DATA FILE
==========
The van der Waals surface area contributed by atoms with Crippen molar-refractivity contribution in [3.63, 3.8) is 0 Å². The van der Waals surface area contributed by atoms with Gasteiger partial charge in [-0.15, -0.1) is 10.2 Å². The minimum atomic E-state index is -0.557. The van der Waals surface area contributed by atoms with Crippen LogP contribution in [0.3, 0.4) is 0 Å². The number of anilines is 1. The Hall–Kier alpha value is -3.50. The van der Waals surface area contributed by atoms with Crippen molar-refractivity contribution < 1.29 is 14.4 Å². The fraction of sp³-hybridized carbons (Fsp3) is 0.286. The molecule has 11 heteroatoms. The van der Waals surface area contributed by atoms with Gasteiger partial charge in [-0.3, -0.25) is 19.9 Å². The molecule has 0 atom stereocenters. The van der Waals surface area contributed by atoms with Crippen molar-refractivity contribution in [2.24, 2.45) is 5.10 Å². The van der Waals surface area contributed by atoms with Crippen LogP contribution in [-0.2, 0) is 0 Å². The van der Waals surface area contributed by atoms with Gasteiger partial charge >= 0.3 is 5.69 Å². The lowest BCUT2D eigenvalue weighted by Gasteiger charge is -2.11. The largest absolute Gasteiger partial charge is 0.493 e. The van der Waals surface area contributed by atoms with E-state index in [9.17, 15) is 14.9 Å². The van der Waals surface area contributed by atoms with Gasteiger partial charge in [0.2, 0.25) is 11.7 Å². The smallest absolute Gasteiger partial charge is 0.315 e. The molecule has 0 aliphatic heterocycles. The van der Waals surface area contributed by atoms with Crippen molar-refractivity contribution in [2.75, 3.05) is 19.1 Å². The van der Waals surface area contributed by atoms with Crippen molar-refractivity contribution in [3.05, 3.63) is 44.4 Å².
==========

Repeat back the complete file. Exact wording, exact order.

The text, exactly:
The van der Waals surface area contributed by atoms with Crippen molar-refractivity contribution in [3.63, 3.8) is 0 Å². The van der Waals surface area contributed by atoms with Gasteiger partial charge in [-0.15, -0.1) is 10.2 Å². The minimum atomic E-state index is -0.557. The van der Waals surface area contributed by atoms with Crippen LogP contribution in [0.3, 0.4) is 0 Å². The number of anilines is 1. The Hall–Kier alpha value is -3.50. The van der Waals surface area contributed by atoms with Crippen molar-refractivity contribution < 1.29 is 14.4 Å². The fraction of sp³-hybridized carbons (Fsp3) is 0.286. The molecule has 11 heteroatoms. The van der Waals surface area contributed by atoms with Gasteiger partial charge in [-0.3, -0.25) is 19.9 Å². The molecule has 0 atom stereocenters. The van der Waals surface area contributed by atoms with Crippen molar-refractivity contribution in [2.24, 2.45) is 5.10 Å². The van der Waals surface area contributed by atoms with Crippen LogP contribution in [-0.2, 0) is 0 Å². The van der Waals surface area contributed by atoms with Gasteiger partial charge >= 0.3 is 5.69 Å². The lowest BCUT2D eigenvalue weighted by Gasteiger charge is -2.11. The largest absolute Gasteiger partial charge is 0.493 e. The van der Waals surface area contributed by atoms with E-state index in [9.17, 15) is 14.9 Å². The van der Waals surface area contributed by atoms with Gasteiger partial charge in [0.2, 0.25) is 11.7 Å². The smallest absolute Gasteiger partial charge is 0.315 e. The molecule has 0 aliphatic heterocycles. The van der Waals surface area contributed by atoms with Crippen molar-refractivity contribution in [2.75, 3.05) is 19.1 Å². The van der Waals surface area contributed by atoms with Crippen molar-refractivity contribution in [3.05, 3.63) is 44.4 Å².